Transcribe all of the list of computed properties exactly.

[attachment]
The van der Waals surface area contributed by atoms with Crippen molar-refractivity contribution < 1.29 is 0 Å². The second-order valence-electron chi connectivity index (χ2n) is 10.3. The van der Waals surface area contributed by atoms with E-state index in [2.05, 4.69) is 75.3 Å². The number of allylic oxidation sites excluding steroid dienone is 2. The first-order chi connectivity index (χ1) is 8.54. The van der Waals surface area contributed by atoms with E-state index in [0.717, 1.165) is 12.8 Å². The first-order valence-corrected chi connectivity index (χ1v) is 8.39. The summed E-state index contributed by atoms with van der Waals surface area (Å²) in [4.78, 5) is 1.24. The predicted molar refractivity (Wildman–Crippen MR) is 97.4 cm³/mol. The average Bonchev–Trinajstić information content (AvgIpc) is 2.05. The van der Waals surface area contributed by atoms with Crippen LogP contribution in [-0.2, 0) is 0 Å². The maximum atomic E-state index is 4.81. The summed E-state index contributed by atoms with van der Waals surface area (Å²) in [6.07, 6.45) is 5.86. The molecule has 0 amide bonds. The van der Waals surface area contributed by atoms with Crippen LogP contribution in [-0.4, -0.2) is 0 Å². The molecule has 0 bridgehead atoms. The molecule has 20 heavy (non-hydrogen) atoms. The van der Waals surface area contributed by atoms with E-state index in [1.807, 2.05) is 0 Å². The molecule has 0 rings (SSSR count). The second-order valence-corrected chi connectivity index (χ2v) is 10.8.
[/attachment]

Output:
The van der Waals surface area contributed by atoms with Crippen molar-refractivity contribution < 1.29 is 0 Å². The second-order valence-electron chi connectivity index (χ2n) is 10.3. The van der Waals surface area contributed by atoms with E-state index in [2.05, 4.69) is 75.3 Å². The number of allylic oxidation sites excluding steroid dienone is 2. The first-order chi connectivity index (χ1) is 8.54. The van der Waals surface area contributed by atoms with E-state index in [0.717, 1.165) is 12.8 Å². The first-order valence-corrected chi connectivity index (χ1v) is 8.39. The summed E-state index contributed by atoms with van der Waals surface area (Å²) in [4.78, 5) is 1.24. The predicted molar refractivity (Wildman–Crippen MR) is 97.4 cm³/mol. The average Bonchev–Trinajstić information content (AvgIpc) is 2.05. The van der Waals surface area contributed by atoms with Crippen LogP contribution in [-0.2, 0) is 0 Å². The maximum atomic E-state index is 4.81. The summed E-state index contributed by atoms with van der Waals surface area (Å²) in [6.07, 6.45) is 5.86. The molecule has 0 amide bonds. The van der Waals surface area contributed by atoms with Crippen LogP contribution in [-0.4, -0.2) is 0 Å². The molecule has 0 bridgehead atoms. The molecule has 20 heavy (non-hydrogen) atoms. The van der Waals surface area contributed by atoms with E-state index in [1.807, 2.05) is 0 Å². The molecule has 0 rings (SSSR count). The second-order valence-corrected chi connectivity index (χ2v) is 10.8.